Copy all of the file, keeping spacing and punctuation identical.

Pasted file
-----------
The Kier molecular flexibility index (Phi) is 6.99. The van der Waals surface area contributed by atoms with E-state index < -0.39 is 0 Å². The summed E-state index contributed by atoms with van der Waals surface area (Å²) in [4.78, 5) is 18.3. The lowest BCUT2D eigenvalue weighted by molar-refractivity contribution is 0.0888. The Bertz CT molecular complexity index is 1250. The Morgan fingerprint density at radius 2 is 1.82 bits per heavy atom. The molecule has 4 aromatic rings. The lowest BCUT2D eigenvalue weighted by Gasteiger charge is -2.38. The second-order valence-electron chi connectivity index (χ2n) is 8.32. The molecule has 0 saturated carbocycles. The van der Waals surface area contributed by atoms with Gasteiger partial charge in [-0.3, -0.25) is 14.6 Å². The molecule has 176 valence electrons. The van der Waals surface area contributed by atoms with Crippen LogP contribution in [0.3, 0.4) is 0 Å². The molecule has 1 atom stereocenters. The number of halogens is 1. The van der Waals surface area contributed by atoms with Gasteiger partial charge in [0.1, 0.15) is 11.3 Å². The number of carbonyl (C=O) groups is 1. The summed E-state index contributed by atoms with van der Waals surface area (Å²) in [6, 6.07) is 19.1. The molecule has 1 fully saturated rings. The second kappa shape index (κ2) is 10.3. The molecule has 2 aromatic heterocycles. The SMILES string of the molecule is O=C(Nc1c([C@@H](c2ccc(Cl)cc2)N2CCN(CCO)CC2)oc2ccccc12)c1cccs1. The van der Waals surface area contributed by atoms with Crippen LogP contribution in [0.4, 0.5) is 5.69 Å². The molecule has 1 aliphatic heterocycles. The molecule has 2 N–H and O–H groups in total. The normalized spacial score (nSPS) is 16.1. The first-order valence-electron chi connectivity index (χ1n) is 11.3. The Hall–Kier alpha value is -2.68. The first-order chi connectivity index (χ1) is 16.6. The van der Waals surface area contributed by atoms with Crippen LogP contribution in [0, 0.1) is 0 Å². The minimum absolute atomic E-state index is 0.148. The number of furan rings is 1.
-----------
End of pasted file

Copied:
The Kier molecular flexibility index (Phi) is 6.99. The van der Waals surface area contributed by atoms with E-state index < -0.39 is 0 Å². The summed E-state index contributed by atoms with van der Waals surface area (Å²) in [4.78, 5) is 18.3. The lowest BCUT2D eigenvalue weighted by molar-refractivity contribution is 0.0888. The Bertz CT molecular complexity index is 1250. The Morgan fingerprint density at radius 2 is 1.82 bits per heavy atom. The molecule has 4 aromatic rings. The lowest BCUT2D eigenvalue weighted by Gasteiger charge is -2.38. The second-order valence-electron chi connectivity index (χ2n) is 8.32. The molecule has 0 saturated carbocycles. The van der Waals surface area contributed by atoms with Gasteiger partial charge in [-0.3, -0.25) is 14.6 Å². The molecule has 176 valence electrons. The van der Waals surface area contributed by atoms with Crippen LogP contribution in [0.3, 0.4) is 0 Å². The molecule has 1 atom stereocenters. The number of halogens is 1. The van der Waals surface area contributed by atoms with Gasteiger partial charge in [0.1, 0.15) is 11.3 Å². The number of carbonyl (C=O) groups is 1. The summed E-state index contributed by atoms with van der Waals surface area (Å²) in [6, 6.07) is 19.1. The molecule has 1 fully saturated rings. The second kappa shape index (κ2) is 10.3. The molecule has 2 aromatic heterocycles. The SMILES string of the molecule is O=C(Nc1c([C@@H](c2ccc(Cl)cc2)N2CCN(CCO)CC2)oc2ccccc12)c1cccs1. The van der Waals surface area contributed by atoms with Crippen LogP contribution in [0.4, 0.5) is 5.69 Å². The molecule has 1 aliphatic heterocycles. The molecule has 2 N–H and O–H groups in total. The normalized spacial score (nSPS) is 16.1. The first-order valence-electron chi connectivity index (χ1n) is 11.3. The Hall–Kier alpha value is -2.68. The first-order chi connectivity index (χ1) is 16.6. The van der Waals surface area contributed by atoms with Crippen LogP contribution in [0, 0.1) is 0 Å². The minimum absolute atomic E-state index is 0.148. The number of furan rings is 1.